In a work of fiction based on a true story, sometimes a Historical Domain Character
is killed off in a way which departs drastically from his or her passing in real life. This may be justified if the work is a Secret History
or Alternate History
; otherwise, it's a rather flamboyant example of Artistic License History
. Top marks if the fictional death differs notably in terms of both cause and date.
Note that this trope doesn't cover instances where the death is altered, but is still ultimately recognisable as a fictionalization of the real death. For example, the Hammer film Rasputin The Mad Monk
makes some notable changes to Rasputin's historical murder, most obviously replacing his actual assassins with fictional stand-ins and having Rasputin successfully kill some of them before going down, but the sequence is still broadly similar to the accepted account.
The inversion of this would be when a historical figure's death doesn't take place when it did in real life - either because the story depicts their historical death as being faked or otherwise misreported, or when it simply avoids the matter altogether.
Essentially this is the Based On A True Story
version of Death By Adaptation
(or Spared By Adaptation
, for the inversion.)
As a Death Trope
, expect unmarked spoilers ahead.
Live Action Television
- Inglourious Basterds. Adolf Hitler and Joseph Goebbels are assassinated in June 1944, long before their actual deaths by suicide in 1945.
- Gladiator does this twice, first to Marcus Aurelius (shown killed by Commodus; actually died of plague) and then to Commodus (shown killed in combat by the fictional Maximus; actually murdered in his bath).
- The Hammer film Dr. Jekyll and Sister Hyde shows William Burke lynched by a mob in London in the same year as the Jack the Ripper murders. In reality, he was formally executed in Edinburgh fifty-nine years before the Ripper killings.
- In Shadow Of The Vampire a few people involved with the filming of Nosferatu are killed, while in real life they had careers that lasted a few more decades.
- The infamous witch-hunter Matthew Hopkins probably died of consumption, although one account has him ironically tried and executed for witchcraft by an unnamed individual. The film Witchfinder General ends with him being axed by a fictional Roundhead, before another Roundhead puts him out of his misery by shooting him. (The missing link? The film is based on a novel by Roland Bassett, in which Hopkins is ironically tried and executed for witchcraft by... the fictional Roundhead.)
- Secret history example: Blackadder creatively kills off King Richard III at the start of season 1, Queen Elizabeth I at the end of season 2, and the Prince Regent at the end of season 3, with the latter two implied to have been replaced by impostors.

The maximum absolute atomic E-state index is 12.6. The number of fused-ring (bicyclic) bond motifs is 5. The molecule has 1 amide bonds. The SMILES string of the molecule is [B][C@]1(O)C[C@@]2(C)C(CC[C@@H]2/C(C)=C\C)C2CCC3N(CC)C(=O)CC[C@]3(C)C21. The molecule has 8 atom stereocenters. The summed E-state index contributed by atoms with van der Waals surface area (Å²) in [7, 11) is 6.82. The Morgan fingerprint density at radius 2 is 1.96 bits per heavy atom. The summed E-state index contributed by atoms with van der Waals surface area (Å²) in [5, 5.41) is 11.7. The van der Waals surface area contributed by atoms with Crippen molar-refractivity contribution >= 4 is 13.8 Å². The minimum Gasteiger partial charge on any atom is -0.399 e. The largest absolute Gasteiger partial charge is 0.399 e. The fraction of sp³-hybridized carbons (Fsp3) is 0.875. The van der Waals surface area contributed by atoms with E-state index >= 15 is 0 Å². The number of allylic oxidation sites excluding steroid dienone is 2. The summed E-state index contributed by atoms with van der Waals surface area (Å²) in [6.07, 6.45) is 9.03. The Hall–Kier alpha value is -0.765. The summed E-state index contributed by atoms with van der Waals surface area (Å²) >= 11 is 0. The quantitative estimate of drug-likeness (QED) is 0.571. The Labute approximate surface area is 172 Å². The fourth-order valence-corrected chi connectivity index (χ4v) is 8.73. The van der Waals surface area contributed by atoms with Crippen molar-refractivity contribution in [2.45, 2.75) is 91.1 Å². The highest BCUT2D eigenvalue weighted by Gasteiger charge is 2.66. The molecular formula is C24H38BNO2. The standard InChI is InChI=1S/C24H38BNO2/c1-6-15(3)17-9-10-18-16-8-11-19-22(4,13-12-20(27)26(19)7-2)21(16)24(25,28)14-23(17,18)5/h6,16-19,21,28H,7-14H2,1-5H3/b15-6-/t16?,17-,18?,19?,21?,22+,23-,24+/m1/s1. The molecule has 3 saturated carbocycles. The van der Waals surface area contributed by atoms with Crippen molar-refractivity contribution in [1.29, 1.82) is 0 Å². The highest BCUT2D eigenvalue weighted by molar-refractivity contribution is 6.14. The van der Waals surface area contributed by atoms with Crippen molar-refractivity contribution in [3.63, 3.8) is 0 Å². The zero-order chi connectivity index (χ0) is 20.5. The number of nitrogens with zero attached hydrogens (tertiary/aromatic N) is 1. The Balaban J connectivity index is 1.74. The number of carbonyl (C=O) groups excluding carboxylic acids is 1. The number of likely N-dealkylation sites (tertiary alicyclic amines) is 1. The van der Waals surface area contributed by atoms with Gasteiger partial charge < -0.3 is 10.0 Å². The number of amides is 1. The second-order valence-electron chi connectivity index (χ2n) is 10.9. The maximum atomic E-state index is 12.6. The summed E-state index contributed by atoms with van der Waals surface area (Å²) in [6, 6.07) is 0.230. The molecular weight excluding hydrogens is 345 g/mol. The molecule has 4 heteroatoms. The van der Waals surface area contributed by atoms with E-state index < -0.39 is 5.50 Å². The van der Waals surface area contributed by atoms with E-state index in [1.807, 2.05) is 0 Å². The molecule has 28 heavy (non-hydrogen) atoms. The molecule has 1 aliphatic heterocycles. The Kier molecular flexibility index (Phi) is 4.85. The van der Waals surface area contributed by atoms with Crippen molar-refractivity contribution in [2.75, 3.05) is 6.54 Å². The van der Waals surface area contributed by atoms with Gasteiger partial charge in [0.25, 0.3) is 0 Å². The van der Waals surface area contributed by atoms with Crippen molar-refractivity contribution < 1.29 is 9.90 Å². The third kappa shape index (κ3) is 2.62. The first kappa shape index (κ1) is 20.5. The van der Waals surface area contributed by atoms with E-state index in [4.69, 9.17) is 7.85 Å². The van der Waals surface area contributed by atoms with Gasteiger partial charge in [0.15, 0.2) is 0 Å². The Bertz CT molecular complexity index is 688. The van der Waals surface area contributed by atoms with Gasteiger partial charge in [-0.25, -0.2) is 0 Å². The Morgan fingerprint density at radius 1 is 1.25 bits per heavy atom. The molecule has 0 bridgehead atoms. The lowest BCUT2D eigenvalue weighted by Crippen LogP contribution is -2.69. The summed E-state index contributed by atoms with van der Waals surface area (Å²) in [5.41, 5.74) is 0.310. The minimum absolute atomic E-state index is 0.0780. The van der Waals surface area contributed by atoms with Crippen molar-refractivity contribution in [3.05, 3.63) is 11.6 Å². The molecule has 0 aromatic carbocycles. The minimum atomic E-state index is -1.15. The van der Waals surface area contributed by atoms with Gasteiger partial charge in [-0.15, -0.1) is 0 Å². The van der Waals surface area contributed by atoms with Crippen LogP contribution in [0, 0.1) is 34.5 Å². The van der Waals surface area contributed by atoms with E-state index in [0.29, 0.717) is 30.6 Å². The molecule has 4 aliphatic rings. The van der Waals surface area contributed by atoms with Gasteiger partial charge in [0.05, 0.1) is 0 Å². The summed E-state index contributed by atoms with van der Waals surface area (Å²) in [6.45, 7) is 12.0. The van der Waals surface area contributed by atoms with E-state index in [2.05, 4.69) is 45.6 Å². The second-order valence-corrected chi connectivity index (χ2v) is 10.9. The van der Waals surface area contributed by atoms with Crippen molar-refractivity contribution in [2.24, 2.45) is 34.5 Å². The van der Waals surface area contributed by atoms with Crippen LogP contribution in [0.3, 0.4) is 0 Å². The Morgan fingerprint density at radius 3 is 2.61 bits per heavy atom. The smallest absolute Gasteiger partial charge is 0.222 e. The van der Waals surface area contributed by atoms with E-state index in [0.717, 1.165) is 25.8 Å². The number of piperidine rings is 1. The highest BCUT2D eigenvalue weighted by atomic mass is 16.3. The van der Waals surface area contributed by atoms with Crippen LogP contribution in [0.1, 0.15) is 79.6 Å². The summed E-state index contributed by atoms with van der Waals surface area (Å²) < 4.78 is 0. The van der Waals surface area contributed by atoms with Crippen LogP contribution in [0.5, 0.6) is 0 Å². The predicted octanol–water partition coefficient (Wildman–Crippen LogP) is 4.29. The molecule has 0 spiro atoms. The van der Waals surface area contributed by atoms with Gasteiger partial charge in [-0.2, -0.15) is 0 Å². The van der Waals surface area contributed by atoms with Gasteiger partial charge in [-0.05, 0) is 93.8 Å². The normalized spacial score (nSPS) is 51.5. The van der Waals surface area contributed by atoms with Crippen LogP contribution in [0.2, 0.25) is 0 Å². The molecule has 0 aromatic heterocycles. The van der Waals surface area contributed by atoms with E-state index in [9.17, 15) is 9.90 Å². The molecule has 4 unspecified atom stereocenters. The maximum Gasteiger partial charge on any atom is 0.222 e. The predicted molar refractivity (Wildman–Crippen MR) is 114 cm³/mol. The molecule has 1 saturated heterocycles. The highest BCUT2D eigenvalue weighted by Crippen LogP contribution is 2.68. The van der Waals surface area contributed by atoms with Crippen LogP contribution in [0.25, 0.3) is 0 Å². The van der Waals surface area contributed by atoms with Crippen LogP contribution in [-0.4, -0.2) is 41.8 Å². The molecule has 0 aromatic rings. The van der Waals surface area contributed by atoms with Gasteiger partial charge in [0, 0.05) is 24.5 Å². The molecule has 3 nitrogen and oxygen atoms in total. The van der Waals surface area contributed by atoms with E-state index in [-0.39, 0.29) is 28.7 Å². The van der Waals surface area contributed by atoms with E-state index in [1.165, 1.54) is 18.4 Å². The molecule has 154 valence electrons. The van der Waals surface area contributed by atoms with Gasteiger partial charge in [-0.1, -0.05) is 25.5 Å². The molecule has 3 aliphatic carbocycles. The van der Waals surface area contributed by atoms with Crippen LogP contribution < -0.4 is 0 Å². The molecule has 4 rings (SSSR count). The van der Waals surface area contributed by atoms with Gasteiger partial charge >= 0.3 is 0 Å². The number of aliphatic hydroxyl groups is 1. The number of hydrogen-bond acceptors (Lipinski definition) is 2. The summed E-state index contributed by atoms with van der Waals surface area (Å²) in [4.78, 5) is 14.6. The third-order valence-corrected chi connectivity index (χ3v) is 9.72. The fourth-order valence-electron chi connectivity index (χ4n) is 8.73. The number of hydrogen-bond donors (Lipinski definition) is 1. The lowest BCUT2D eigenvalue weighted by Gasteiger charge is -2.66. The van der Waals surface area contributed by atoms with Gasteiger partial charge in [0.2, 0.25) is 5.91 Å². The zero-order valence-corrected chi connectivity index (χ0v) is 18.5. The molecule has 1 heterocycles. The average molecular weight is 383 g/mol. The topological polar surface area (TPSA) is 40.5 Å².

- Psychoville inverts this trope by revealing that Tony Hancock actually faked his suicide in 1968 and became Oscar Lomax, one of the series' regular characters. It then plays the trope straight when Lomax/Hancock is murdered.
- In Anastasia, Rasputin dies in an accident during the February Revolution; he was actually assassinated a couple of months beforehand. To be fair, the actual cause of his death - drowning in a frozen pond - remains the same.
- Inverted in Pocahontas: Ratcliffe survives to return to England (albeit under arrest). In reality he was killed by Indians.
- Oda Nobunaga has been subjected to the villain treatment numerous times throughout Japanese Media, including the various ways he dies. The video games Sengoku Basara and Onimusha perhaps being the most notable.
- Zig-zagged in the Assassin's Creed series. While most of the villains are genuine historical figures who indeed died around the time the story is set, the parts about them being killed by a white-robed Assassin are, of course, purely fictional. However, some of the circumstances seen are similar to real-life events: Rodrigo Borgia is poisoned by his son Cesare turning his own murder attempt against him, as is believed happened (although his death is instant rather than slow, lingering, and gruesome as it was in real life), and Cesare himself is thrown off the walls of the same city history records him dying in the siege of.
- The Dennis Wheatley novel The Second Seal has Dragutin Dimitrijević strangled to death by the dashing but entirely fictional Duc de Richleau in 1914. He was actually shot for treason in 1917.
- Because William Shakespeare frequently either didn't have the true facts at hand or used Artistic License to make a better story, his plays based on real-life people often have these (Macbeth being a prime example).
- There are numerous conspiracy theories which invert this trope by alleging that various historical figures actually faked their deaths, and that Hitler escaped to Argentina or Elvis Lives.